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Old 01-14-21, 06:24 PM
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Right, when hooked up to the starting leads it should stay lit only when pressed down & held. Everything I see suggests this is the correct switch. On the power leads, it'd work like an ordinary on/off switch, remaining on until you press it again. I'd hate to be wrong and have you be out whatever it cost, but it looks exactly like what I'd expect.
 

Last edited by pjcpc1; 01-14-21 at 06:25 PM. Reason: clarification
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Old 01-14-21, 06:37 PM
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Thank You yes it was not cheap (it was $21.99 + tax) so this is why I want to absolutely make sure I got the correct one. A 25W appliance lamp is fine right? just enough to see if I have the right wires and have it be obvious enough that I can see it lit with all of the other lights I have lit
 
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Old 01-14-21, 06:53 PM
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If you have a multimeter that'd probably be the fastest, but yeah anything not way outside the voltage or power range the switch is designed to operate in should be fine for a test.
 
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Old 01-14-21, 06:56 PM
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multimeter
I forgot about that mine will beep for continuity so if I have the right pair it will beep as long as the button is held down so easy test I'll post back after I do the wiring.

Thanks.
 
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Old 01-17-21, 07:02 PM
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If you have a multimeter that'd probably be the fastest, but yeah anything not way outside the voltage or power range the switch is designed to operate in should be fine for a test.
OK the blue wires are the starter part but one problem I hold it and it preheat the filaments but if I release the switch all of the way the lamp goes out EX: I press all of the way down it preheats release it the lamp goes out press it the filaments preheat release part way the lamp stays lit all of the way. Do I have a defective switch? It seem to be wired correct.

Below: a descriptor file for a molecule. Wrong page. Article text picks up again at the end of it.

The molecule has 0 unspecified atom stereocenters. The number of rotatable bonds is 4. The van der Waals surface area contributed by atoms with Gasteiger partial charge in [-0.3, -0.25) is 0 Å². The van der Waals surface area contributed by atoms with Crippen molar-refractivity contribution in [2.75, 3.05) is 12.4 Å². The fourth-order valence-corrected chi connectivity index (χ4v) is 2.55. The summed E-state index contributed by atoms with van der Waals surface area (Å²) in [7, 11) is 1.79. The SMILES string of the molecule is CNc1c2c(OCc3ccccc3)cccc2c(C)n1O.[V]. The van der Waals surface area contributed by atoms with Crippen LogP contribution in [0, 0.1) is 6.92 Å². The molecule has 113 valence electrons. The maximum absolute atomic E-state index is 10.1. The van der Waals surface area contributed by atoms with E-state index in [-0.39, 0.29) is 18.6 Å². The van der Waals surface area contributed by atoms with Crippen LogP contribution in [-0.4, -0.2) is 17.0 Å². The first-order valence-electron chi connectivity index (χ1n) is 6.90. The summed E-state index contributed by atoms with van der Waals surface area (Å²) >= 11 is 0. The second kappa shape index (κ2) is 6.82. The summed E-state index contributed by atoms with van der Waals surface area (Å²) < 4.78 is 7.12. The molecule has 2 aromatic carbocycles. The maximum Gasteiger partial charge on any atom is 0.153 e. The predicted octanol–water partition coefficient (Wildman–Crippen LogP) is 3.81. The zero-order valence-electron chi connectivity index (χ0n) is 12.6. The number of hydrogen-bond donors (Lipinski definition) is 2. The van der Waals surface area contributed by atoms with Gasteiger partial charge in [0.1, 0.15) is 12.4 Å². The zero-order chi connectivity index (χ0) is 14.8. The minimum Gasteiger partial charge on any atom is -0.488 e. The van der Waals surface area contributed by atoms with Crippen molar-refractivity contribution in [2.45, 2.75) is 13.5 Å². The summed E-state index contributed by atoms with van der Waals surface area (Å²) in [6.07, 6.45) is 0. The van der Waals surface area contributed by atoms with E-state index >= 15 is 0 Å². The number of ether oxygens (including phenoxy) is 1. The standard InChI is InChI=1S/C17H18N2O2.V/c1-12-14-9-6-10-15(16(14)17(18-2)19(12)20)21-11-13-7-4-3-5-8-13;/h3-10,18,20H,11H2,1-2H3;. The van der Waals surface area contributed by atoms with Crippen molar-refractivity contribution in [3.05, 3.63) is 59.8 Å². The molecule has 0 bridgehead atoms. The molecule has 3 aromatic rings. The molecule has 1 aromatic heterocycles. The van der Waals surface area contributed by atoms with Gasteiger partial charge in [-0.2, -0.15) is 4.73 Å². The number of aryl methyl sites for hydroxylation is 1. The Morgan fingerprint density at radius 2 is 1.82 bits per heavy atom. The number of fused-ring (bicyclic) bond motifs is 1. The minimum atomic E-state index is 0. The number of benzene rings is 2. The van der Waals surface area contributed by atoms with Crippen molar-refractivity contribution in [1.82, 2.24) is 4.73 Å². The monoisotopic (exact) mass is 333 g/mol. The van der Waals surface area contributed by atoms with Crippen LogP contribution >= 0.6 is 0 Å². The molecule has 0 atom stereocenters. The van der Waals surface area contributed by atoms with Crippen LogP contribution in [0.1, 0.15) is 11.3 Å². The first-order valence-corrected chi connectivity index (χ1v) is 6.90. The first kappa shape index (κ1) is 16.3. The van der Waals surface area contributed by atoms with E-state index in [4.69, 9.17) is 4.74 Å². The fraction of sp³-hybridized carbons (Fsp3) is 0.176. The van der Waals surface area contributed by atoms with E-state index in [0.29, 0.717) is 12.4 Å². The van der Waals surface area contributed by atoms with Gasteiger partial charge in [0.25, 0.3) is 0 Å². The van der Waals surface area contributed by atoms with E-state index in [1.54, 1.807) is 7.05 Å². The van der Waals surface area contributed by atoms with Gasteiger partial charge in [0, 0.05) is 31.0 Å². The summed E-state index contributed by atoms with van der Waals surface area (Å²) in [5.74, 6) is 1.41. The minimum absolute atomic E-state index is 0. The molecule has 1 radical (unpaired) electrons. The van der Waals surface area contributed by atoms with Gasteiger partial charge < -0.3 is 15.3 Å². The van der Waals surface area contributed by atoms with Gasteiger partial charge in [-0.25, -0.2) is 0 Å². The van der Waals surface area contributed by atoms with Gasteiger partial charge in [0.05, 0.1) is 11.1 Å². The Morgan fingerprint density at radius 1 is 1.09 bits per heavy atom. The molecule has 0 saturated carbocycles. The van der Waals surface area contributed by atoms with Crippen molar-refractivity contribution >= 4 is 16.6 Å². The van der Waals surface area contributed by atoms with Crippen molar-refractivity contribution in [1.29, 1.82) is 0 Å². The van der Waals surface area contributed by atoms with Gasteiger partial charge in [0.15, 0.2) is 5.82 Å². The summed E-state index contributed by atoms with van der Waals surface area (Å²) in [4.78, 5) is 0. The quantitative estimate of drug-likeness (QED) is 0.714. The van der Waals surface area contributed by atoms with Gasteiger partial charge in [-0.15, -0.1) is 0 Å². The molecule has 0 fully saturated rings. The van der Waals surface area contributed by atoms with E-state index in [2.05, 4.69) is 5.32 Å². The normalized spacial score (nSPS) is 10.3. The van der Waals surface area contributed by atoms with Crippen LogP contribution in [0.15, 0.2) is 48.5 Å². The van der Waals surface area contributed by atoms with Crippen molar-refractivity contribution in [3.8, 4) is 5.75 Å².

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Old 01-20-21, 08:39 PM
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So if I understand correctly, the lamp remains lit until you fully release the switch, at which point it extinguishes? Does this happen every time? Make sure all of your connections are good, and maybe try letting the switch up slower or faster and see if that makes a difference. Going back to your multimeter, you could check how moving from start to on (released) affects the black leads. I actually have an old fluorescent desk lamp I rarely use which has an issue similar to what you describe. The switch is from the 1940s and I presume it's a bit corroded. It seems to work better if I only press it the bare minimum needed to preheat, and release it from there. The less it moves the less likely it is to result in a momentary interruption.
 
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Old 01-20-21, 09:06 PM
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Sorry I did not post back sooner anyway it turns out my cheap China made FC8T9 had an open filament (Cathode) and me holding the button was enough to make it light got my trusty USA made GE one and all is fine look at that lamp no low mercury content in this one.
The lamp set unused for almost 2 years because I could not find that switch at a reasonable price.

The cheap lamp was a tester just in case I mis-wired it and blew the cathodes.